Repair of ventral hernias constitutes one of the most common surgical procedures. Although an abundance of data exists on objective outcome measures, very little information exists on subjective measures of surgeon preference and patient satisfaction in surgical management of ventral hernias. Moreover, there are minimal data on indications for elective repair of ventral hernias. Two questionnaires were sent to a population of general and plastic surgeons active in hernia surgery. The first of these aimed at gathering information from surgeons about their indications and contraindications for repair of ventral hernias. The second survey was aimed at determining surgeons' perception of patient satisfaction with repair of large ventral hernias (greater than 15 cm width). Five hundred sixty-eight surgeons responded to the first survey and 336 responded to the second survey. The most common indications for elective repair of abdominal wall hernias were generalized pain (68.7%) and cosmesis (54.6%), whereas the most common contraindications were morbid obesity (43.3%), American Society of Anesthesiologists Class III or IV (35.4%), and enterocutaneous fistula (33.1%). The majority of surgeons do not routinely repair large abdominal wall hernias in asymptomatic patients, but 31.6 per cent do repair asymptomatic large hernias. Most surgeons reported that the majority of patients had resolution of pain and subjective impression of improved cosmesis after surgery. This study demonstrates uniform indications and contraindications for surgical repair of ventral hernias among surgeons as well as surgeons'perception of improvements in satisfaction of most patients after surgery. Future studies will focus on comparing surgeon and patient satisfaction.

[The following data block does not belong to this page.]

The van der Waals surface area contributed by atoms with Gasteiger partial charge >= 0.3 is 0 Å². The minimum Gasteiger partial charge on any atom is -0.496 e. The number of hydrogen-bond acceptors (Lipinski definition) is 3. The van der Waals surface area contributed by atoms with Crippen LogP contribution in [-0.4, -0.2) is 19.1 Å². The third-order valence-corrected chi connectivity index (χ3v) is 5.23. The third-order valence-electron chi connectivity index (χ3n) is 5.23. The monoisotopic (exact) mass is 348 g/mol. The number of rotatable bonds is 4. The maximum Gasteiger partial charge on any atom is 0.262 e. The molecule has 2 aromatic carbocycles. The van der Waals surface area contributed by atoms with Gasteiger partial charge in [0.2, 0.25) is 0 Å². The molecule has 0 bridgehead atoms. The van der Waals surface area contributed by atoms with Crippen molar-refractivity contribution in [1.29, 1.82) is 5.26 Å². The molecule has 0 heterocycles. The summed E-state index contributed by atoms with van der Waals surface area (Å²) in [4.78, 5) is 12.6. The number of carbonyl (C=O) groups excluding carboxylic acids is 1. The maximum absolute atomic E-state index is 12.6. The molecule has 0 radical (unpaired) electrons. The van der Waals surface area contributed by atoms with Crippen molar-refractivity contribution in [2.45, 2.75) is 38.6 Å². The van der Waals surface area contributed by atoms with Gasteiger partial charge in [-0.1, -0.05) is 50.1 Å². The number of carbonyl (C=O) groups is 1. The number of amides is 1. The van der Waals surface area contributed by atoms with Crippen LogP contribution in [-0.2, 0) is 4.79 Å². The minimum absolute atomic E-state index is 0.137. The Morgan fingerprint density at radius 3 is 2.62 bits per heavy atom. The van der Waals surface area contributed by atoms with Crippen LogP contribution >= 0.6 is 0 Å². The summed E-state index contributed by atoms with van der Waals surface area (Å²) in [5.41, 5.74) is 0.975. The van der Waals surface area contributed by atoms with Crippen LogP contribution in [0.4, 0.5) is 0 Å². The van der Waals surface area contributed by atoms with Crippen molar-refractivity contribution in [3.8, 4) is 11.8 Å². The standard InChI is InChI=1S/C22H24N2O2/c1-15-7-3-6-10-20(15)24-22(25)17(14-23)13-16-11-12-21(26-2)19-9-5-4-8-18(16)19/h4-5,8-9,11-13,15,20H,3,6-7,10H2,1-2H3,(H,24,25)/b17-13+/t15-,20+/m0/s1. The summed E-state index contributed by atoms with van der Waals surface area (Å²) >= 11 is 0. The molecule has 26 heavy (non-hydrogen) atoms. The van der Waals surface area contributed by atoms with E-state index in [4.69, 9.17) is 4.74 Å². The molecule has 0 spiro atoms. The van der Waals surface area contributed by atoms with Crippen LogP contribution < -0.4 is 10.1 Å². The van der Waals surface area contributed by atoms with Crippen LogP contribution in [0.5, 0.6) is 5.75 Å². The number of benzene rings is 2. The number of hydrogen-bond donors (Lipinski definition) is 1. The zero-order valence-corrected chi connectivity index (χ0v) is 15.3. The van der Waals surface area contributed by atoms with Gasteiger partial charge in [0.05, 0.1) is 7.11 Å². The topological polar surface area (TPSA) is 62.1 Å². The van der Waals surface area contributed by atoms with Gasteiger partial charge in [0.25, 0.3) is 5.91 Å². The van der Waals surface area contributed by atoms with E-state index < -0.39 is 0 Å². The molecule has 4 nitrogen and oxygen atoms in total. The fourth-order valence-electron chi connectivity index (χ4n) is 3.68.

|Number of pages||10|
|State||Published - Apr 1 2012|
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